1) This is the first camera to shoot as unobtrusively as my rangefinder film cameras, except that I get a really nice preview. DSLRs were always old technology slapped onto modern technology. I hate DSLRs because you constantly need to 'chimp' and take your eyes away from the viewfinder to check exposure. With mirrorless, you can get a full what-you-see-is-what-you-get preview before hitting the trigger. No need to review for focus or exposure.
2) The new viewfinder more improved then you can initially tell. When turning a polarizer, for instance, I can see the change in sky much better. The screen is sharper, bigger, and very high resolution. I can distinguish background blur from whats in focus, even with a 16mm at f/4. I can manually focus accurately without focus assist (but I do have very good eyes).
3) DR of the sensor is astounding. I'm considering not using grad nd filters anymore. Ignore people obsessing over lossless RAW.
4) The sensor stabilization really works. Works seamlessly with Zeiss lenses with stabilization (btw, upgrade your 24-70 to v2 firmware, I had already done so. Some people have focus issues, that is why!).
5) Soft shutter finally gets rid of camera shake on long lenses. I repurchased the 70-200 f/4, which works worlds better than on the mk1. Silent shutter allows hand held exposures that are super slow. e-front curtain shutter has a nice quick chirp sound, vs the old clunky a7r that drove me nuts.
6) Lots more settings and customization. I spent a good 4 hours customizing each switch. Then, I programmed the 1 and 2 dial for switching between tripod exposures and hand held. Lots more bracketing options. Bulb mode works better with wireless remote.
7) Focusing is great. Really great, even in low light with the f/4 lenses. My intention is to only use native sony lenses. The real focusing system works much better for closeups with wide angles, and other situations where the a7r struggled. You can disable the video button. The list goes on and on.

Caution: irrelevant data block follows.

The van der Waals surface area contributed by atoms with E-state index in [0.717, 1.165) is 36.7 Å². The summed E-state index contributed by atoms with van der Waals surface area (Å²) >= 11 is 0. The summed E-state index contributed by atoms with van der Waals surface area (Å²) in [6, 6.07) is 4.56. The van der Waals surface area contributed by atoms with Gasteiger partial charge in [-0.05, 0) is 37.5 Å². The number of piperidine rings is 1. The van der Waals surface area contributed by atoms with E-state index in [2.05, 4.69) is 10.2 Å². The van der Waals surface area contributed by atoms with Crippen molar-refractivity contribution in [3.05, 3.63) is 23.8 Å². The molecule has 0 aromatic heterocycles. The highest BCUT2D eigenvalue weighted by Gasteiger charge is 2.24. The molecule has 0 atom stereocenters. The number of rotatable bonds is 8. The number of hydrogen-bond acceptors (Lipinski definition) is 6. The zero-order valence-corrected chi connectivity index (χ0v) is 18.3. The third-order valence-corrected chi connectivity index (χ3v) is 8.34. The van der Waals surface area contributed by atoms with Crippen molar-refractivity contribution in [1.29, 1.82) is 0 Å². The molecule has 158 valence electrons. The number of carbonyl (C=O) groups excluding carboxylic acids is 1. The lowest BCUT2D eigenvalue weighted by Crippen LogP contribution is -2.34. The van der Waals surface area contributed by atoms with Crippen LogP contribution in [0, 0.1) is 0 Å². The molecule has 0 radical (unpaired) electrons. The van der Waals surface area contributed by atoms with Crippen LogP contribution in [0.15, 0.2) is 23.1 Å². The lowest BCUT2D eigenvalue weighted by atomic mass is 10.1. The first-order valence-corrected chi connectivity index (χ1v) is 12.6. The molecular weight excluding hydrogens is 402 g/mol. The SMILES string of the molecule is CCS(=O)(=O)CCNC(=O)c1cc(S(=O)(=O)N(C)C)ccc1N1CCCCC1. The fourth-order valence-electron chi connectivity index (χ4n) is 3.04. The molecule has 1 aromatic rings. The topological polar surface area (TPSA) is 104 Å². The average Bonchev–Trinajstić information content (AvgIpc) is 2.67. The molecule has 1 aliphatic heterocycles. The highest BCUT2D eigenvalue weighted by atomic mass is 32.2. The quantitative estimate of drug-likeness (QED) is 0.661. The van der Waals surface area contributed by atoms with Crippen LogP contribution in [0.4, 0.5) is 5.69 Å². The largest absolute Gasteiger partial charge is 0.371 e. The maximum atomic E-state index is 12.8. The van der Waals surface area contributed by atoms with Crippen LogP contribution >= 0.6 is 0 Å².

8) The camera is now lightning fast and super responsive. This is from the combination of fast shutter and focus.
8) Build quality is terrific. Gone is the twisty, bendable lens mount. Too bad they didn't use real gaskets (although tight build is important for good weather sealing).
9) Light meter. This doesn't get enough attention, but the meter is sooooo more accurate in mirrorless cameras in general, especially with portraits.
10) More lens choices coming soon. Sony and Zeiss are dedicated to the e-mount system.
11) Knock-off accessories are really good, and most from a7r work with a7rii
12) ISO performance is great, but I can't compare since I mostly only use 100-400 iso.
1) Update September 2015: True 14bit files are now available, which did matter for star trail photography and in some occasions.
2) Silent shutter and/or continuous mode will only give you only 12bit files. Use e-front curtain instead.
3) Spend a good 4 hours customizing all the buttons. Make the camera fit your needs.
4) I set the image review to off, which prevents the photographer from having to chimp, and allows a more subject connected, intuitive style of shooting that I associate with film rangefinder cameras. BTW Film SLRs were always terrible, and not made for fine-art photographers.